• HTML (.html / .htm)
  • Hangul Word Processor file (.hwp)
  • Rich text format (.rtf)
  • Plain text (.txt)
  • Google Docs via Google Drive™
  • Adobe® PDF
  • Microsoft PowerPoint® (.pptx, .ppt, .ppsx, and .pps)
  • Microsoft Excel® (.xls and .xlsx)

Note: If you are using an unsupported word processor, you may need to save your plain text file as .txt or .rtf in order to upload. Also, if you are using a Mac computer, you will need to convert the file correctly to a format accepted by Turnitin.

Turnitin will not accept the following to generate Originality Reports:

  • Password protected files
  • Microsoft® Works (.wps) files
  • Microsoft Word 2007 macros-enabled .docm files
  • OpenOffice Text (.odt) files created and downloaded from Google Docs online
  • Document (.doc) files created using OpenOffice, as they are not 100% Microsoft Word equivalent
  • Apple Pages
  • Spreadsheets created outside of Microsoft Excel (i.e. .ods)
  • Text with visual effects

For more information, please consult the Turnitin help page here.

This setting is specific to each individual assignment and so is determined by the course teachers and programme staff.  When Turnitin is used within Moodle there are three options when it comes to students seeing the originality reports:

  • students can see their originality report prior to the final submission of their work, meaning they have the option to re-submit their work based on improvements;
  • students can see their originality report after they have submitted their work;
  • students can’t see the report at all.

If you have any questions about how Turnitin originality reports are used on a course you are taking then you should contact both the programme manager and course convenor in the first instance.

The acceptable percentage for a Turnitin originality score is different for every assignment, and then again for each course: there is no set percentage that is automatically allowed at LSE. For the specific details on how an originality percentage will judged you should contact both the programme manager and course convenor in the first instance.

There are number of reasons why a similarity report can be delayed, such as:

  • If your similarity report is not available, it may be because the assignment have been set up to either not show the similarity reports to students. You need to check with your lecturer, if you want to find out why the assignment has been set up in that way.
  • The file format is not accepted by Turnitin. For instance, if you are working on a Mac computer, please ensure that you convert the file correctly to a format accepted by Turnitin (check accepted Turnitin file formats).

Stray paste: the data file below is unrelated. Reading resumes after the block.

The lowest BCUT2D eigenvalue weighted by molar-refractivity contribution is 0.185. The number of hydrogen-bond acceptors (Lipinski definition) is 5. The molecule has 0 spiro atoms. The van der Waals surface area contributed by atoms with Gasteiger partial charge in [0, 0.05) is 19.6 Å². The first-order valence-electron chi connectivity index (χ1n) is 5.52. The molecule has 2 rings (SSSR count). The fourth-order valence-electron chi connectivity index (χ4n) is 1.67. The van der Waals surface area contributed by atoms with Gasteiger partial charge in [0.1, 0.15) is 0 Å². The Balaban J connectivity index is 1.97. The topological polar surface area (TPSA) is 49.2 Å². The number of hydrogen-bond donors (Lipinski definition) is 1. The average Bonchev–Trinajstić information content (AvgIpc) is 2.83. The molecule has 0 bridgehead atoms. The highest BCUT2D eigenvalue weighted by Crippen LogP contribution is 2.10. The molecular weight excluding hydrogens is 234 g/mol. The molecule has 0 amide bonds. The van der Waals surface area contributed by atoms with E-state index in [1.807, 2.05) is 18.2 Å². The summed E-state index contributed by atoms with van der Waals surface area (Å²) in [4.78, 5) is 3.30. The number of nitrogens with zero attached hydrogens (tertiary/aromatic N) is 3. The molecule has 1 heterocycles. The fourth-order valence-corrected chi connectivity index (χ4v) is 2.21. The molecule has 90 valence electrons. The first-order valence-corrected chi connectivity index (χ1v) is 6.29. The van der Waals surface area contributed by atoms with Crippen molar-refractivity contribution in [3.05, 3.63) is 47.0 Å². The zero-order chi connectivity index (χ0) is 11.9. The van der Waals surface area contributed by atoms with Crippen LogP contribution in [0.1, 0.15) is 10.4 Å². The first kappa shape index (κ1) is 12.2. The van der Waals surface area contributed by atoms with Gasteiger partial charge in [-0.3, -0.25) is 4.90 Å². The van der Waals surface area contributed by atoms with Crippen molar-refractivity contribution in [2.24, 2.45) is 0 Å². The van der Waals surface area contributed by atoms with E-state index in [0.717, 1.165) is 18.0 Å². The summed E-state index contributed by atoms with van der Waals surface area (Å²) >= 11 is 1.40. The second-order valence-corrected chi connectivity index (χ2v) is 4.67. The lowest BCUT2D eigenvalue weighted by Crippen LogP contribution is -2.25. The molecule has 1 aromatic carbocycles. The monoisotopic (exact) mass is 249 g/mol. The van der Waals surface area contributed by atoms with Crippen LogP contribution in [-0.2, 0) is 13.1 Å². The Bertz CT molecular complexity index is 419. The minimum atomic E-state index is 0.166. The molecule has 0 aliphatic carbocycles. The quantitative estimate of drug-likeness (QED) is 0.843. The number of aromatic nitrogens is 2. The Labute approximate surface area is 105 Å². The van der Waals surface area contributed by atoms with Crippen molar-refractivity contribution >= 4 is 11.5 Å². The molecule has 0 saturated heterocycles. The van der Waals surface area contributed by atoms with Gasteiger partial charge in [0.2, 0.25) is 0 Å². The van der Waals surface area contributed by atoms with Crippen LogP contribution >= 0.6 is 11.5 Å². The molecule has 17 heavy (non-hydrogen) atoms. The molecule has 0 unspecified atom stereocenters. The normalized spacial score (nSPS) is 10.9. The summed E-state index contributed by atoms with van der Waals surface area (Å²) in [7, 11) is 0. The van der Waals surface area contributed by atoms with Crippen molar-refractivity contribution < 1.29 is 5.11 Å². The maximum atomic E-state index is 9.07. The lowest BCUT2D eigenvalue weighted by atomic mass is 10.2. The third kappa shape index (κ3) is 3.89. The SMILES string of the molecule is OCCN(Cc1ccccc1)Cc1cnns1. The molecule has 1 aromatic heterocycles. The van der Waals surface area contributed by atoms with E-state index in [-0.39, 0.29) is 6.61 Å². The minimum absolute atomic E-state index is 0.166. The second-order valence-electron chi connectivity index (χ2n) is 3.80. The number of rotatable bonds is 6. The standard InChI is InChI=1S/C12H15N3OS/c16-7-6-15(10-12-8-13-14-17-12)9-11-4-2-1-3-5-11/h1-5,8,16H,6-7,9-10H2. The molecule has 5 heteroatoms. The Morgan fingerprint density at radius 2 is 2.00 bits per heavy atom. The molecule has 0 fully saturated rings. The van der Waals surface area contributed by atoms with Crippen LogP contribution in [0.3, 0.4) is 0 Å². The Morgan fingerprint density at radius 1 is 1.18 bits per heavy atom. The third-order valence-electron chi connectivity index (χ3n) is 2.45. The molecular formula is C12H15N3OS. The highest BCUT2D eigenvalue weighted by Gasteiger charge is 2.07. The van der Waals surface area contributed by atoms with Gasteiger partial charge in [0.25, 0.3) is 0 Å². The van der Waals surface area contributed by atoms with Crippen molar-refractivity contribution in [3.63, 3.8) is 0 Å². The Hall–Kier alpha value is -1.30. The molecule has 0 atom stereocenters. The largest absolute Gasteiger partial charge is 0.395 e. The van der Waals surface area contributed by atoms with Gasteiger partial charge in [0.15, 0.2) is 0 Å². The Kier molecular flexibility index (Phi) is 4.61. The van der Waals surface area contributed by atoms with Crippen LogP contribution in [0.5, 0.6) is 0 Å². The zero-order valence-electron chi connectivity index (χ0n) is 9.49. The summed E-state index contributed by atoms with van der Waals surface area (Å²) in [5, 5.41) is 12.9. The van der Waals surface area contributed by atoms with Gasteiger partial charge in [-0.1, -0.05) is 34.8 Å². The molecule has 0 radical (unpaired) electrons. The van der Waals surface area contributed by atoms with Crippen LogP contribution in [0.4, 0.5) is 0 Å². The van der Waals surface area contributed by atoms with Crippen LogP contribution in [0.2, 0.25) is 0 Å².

• The length of the paper. Long papers (e.g. several hundred pages) can take up to 24 hours to generate.
  • Busyness of Turnitin. If lots of papers are being submitted to the system, the generation of the reports can take up to 24 hours.

If you have waited a full 24 hours and you still see the pending message/or a greyed out, please speak to your department to email lti.support@lse.ac.uk who may need to check on the status of your submission.

Where re-submissions are allowed onto the same Assignment, you will be able  to view the score immediately. However, if you have made more than three resubmissions, you would need to wait 24 hours, before you can view the score.

If you have waited a full 24 hours and you still see the pending message/or a greyed out, please speak to your department to email lti.support@lse.ac.uk who may need to check on the status of your submission.

Full details on how you can interpret the originality reports on your papers, where access to Turnitin originality checking is set up on a Moodle assignment, is available in video and handout format from our dedicated Turnitin web page.

If you need further guidance on how Turnitin originality scores relates to your submitted work, or on any other aspect of your academic work, then support is available from the LSE LIFE team in the LSE Library.

If you have specific questions about how Turnitin originality reports are used on a specific course you are taking that you should contact both the programme manager and course convenor in the first instance.

It is the choice of the teaching staff of each course if they let you see the Turnitin originality reports on the work you submitted: so if you don’t get an originality percentage from a specific Moodle assignment when you are getting it for others, then this will be a choice made by the teachers of that assignment.

If you have specific questions about how Turnitin originality reports are used on a specific course you are taking then you should contact both the programme manager and course convenor in the first instance.

Yes; it is possible to set up assignments in Moodle that facilitate the use of Turnitin Grademark. However, the integration between Moodle and Turnitin that delivers the GradeMark functionality is different to the one we are using to deliver the originality check functionality. Therefore the set-up and use of the assignment is different.

If you want to use Turnitin GradeMark please email lti.support@lse.ac.uk and we will arrange a meeting to discuss your requirements. The use of Turnitin Grademark is still in the pilot stage at LSE and we want to make sure it is exactly right for the requirements of any use case before we add more users to the pilot.

If you would like to use Turnitin Grademark to grade your students work please email lti.support@lse.ac.uk and we will arrange a meeting to discuss your requirements. The use of Turnitin Grademark is still in the pilot stage at LSE and we want to make sure it is exactly right for the requirements of any use case before we add more users to the pilot.